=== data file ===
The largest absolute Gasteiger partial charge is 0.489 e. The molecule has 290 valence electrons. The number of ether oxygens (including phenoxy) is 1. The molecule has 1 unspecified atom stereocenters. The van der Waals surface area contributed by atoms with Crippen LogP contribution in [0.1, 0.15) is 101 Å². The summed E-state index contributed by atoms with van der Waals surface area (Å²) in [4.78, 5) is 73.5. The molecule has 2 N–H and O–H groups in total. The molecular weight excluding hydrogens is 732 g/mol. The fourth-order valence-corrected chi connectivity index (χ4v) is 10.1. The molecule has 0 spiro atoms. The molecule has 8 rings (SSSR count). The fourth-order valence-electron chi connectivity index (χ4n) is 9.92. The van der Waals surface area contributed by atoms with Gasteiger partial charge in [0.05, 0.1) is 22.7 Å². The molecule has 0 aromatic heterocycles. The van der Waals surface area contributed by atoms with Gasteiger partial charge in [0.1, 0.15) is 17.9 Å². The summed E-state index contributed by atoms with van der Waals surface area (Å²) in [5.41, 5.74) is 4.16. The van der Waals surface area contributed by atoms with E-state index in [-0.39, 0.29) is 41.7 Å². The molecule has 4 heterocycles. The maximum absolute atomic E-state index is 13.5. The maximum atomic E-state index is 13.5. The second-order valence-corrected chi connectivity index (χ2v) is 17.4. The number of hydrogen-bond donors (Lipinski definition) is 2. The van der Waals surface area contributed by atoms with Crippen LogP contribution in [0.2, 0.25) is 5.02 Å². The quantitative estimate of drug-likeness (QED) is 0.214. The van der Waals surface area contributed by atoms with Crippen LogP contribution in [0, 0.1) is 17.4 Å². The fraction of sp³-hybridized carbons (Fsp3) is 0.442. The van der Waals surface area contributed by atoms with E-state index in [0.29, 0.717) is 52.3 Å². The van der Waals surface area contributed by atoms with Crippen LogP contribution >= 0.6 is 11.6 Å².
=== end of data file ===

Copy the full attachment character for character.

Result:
The largest absolute Gasteiger partial charge is 0.489 e. The molecule has 290 valence electrons. The number of ether oxygens (including phenoxy) is 1. The molecule has 1 unspecified atom stereocenters. The van der Waals surface area contributed by atoms with Crippen LogP contribution in [0.1, 0.15) is 101 Å². The summed E-state index contributed by atoms with van der Waals surface area (Å²) in [4.78, 5) is 73.5. The molecule has 2 N–H and O–H groups in total. The molecular weight excluding hydrogens is 732 g/mol. The fourth-order valence-corrected chi connectivity index (χ4v) is 10.1. The molecule has 0 spiro atoms. The molecule has 8 rings (SSSR count). The fourth-order valence-electron chi connectivity index (χ4n) is 9.92. The van der Waals surface area contributed by atoms with Gasteiger partial charge in [0.05, 0.1) is 22.7 Å². The molecule has 0 aromatic heterocycles. The van der Waals surface area contributed by atoms with Gasteiger partial charge in [0.1, 0.15) is 17.9 Å². The summed E-state index contributed by atoms with van der Waals surface area (Å²) in [5.41, 5.74) is 4.16. The van der Waals surface area contributed by atoms with E-state index in [-0.39, 0.29) is 41.7 Å². The molecule has 4 heterocycles. The maximum absolute atomic E-state index is 13.5. The maximum atomic E-state index is 13.5. The second-order valence-corrected chi connectivity index (χ2v) is 17.4. The number of hydrogen-bond donors (Lipinski definition) is 2. The van der Waals surface area contributed by atoms with Crippen LogP contribution in [0.2, 0.25) is 5.02 Å². The quantitative estimate of drug-likeness (QED) is 0.214. The van der Waals surface area contributed by atoms with Crippen LogP contribution in [0, 0.1) is 17.4 Å². The fraction of sp³-hybridized carbons (Fsp3) is 0.442. The van der Waals surface area contributed by atoms with E-state index in [0.29, 0.717) is 52.3 Å². The van der Waals surface area contributed by atoms with Crippen LogP contribution >= 0.6 is 11.6 Å².